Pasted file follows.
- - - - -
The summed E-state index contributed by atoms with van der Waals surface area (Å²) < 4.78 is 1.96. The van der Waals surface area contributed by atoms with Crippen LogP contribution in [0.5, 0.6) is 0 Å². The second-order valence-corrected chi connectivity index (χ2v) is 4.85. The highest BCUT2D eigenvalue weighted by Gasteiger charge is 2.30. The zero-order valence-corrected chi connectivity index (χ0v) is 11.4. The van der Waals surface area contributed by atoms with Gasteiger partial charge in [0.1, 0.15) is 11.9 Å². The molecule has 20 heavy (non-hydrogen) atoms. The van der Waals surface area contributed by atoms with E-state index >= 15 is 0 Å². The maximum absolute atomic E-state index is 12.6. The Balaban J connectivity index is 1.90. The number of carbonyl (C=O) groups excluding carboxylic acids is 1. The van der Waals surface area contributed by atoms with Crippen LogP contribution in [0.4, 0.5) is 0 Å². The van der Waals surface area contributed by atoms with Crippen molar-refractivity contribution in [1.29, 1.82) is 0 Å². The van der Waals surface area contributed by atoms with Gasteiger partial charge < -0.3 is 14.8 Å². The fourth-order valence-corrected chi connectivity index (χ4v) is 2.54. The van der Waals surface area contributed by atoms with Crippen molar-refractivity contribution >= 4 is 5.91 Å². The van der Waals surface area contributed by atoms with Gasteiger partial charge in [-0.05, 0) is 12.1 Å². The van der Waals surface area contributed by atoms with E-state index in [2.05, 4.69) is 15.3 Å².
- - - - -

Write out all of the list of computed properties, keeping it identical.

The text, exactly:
The summed E-state index contributed by atoms with van der Waals surface area (Å²) < 4.78 is 1.96. The van der Waals surface area contributed by atoms with Crippen LogP contribution in [0.5, 0.6) is 0 Å². The second-order valence-corrected chi connectivity index (χ2v) is 4.85. The highest BCUT2D eigenvalue weighted by Gasteiger charge is 2.30. The zero-order valence-corrected chi connectivity index (χ0v) is 11.4. The van der Waals surface area contributed by atoms with Gasteiger partial charge in [0.1, 0.15) is 11.9 Å². The molecule has 20 heavy (non-hydrogen) atoms. The van der Waals surface area contributed by atoms with E-state index >= 15 is 0 Å². The maximum absolute atomic E-state index is 12.6. The Balaban J connectivity index is 1.90. The number of carbonyl (C=O) groups excluding carboxylic acids is 1. The van der Waals surface area contributed by atoms with Crippen LogP contribution in [0.4, 0.5) is 0 Å². The van der Waals surface area contributed by atoms with Crippen molar-refractivity contribution in [1.29, 1.82) is 0 Å². The van der Waals surface area contributed by atoms with Gasteiger partial charge < -0.3 is 14.8 Å². The fourth-order valence-corrected chi connectivity index (χ4v) is 2.54. The van der Waals surface area contributed by atoms with Crippen molar-refractivity contribution >= 4 is 5.91 Å². The van der Waals surface area contributed by atoms with Gasteiger partial charge in [-0.05, 0) is 12.1 Å². The van der Waals surface area contributed by atoms with E-state index in [2.05, 4.69) is 15.3 Å².